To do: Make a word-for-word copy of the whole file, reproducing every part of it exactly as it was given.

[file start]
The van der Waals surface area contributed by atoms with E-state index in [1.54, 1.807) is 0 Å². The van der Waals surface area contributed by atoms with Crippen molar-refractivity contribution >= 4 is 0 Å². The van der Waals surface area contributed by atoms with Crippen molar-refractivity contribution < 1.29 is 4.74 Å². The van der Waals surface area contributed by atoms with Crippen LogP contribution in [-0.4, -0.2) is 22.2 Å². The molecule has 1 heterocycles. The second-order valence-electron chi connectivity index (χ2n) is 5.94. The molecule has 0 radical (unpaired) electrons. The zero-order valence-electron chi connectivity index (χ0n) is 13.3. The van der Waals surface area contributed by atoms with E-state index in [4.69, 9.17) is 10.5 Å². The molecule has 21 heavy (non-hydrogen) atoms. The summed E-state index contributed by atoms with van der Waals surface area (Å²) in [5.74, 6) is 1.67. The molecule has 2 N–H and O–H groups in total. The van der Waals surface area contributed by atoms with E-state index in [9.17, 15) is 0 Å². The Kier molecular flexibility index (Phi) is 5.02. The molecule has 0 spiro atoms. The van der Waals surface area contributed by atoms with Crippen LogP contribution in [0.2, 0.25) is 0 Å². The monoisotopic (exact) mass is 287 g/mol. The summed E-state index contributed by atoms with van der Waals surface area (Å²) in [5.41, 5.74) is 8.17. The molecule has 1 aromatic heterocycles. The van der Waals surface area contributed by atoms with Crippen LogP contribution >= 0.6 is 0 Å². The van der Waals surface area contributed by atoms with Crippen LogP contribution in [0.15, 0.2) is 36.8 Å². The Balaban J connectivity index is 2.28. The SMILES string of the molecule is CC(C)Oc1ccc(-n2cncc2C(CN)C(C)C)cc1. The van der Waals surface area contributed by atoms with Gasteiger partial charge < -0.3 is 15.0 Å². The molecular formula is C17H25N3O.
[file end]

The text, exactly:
The van der Waals surface area contributed by atoms with E-state index in [1.54, 1.807) is 0 Å². The van der Waals surface area contributed by atoms with Crippen molar-refractivity contribution >= 4 is 0 Å². The van der Waals surface area contributed by atoms with Crippen molar-refractivity contribution < 1.29 is 4.74 Å². The van der Waals surface area contributed by atoms with Crippen LogP contribution in [-0.4, -0.2) is 22.2 Å². The molecule has 1 heterocycles. The second-order valence-electron chi connectivity index (χ2n) is 5.94. The molecule has 0 radical (unpaired) electrons. The zero-order valence-electron chi connectivity index (χ0n) is 13.3. The van der Waals surface area contributed by atoms with E-state index in [4.69, 9.17) is 10.5 Å². The molecule has 21 heavy (non-hydrogen) atoms. The summed E-state index contributed by atoms with van der Waals surface area (Å²) in [5.74, 6) is 1.67. The molecule has 2 N–H and O–H groups in total. The van der Waals surface area contributed by atoms with E-state index in [9.17, 15) is 0 Å². The Kier molecular flexibility index (Phi) is 5.02. The molecule has 0 spiro atoms. The van der Waals surface area contributed by atoms with Crippen LogP contribution in [0.2, 0.25) is 0 Å². The monoisotopic (exact) mass is 287 g/mol. The summed E-state index contributed by atoms with van der Waals surface area (Å²) in [5.41, 5.74) is 8.17. The molecule has 1 aromatic heterocycles. The van der Waals surface area contributed by atoms with Crippen LogP contribution >= 0.6 is 0 Å². The van der Waals surface area contributed by atoms with Crippen LogP contribution in [0.15, 0.2) is 36.8 Å². The Balaban J connectivity index is 2.28. The SMILES string of the molecule is CC(C)Oc1ccc(-n2cncc2C(CN)C(C)C)cc1. The van der Waals surface area contributed by atoms with Gasteiger partial charge < -0.3 is 15.0 Å². The molecular formula is C17H25N3O.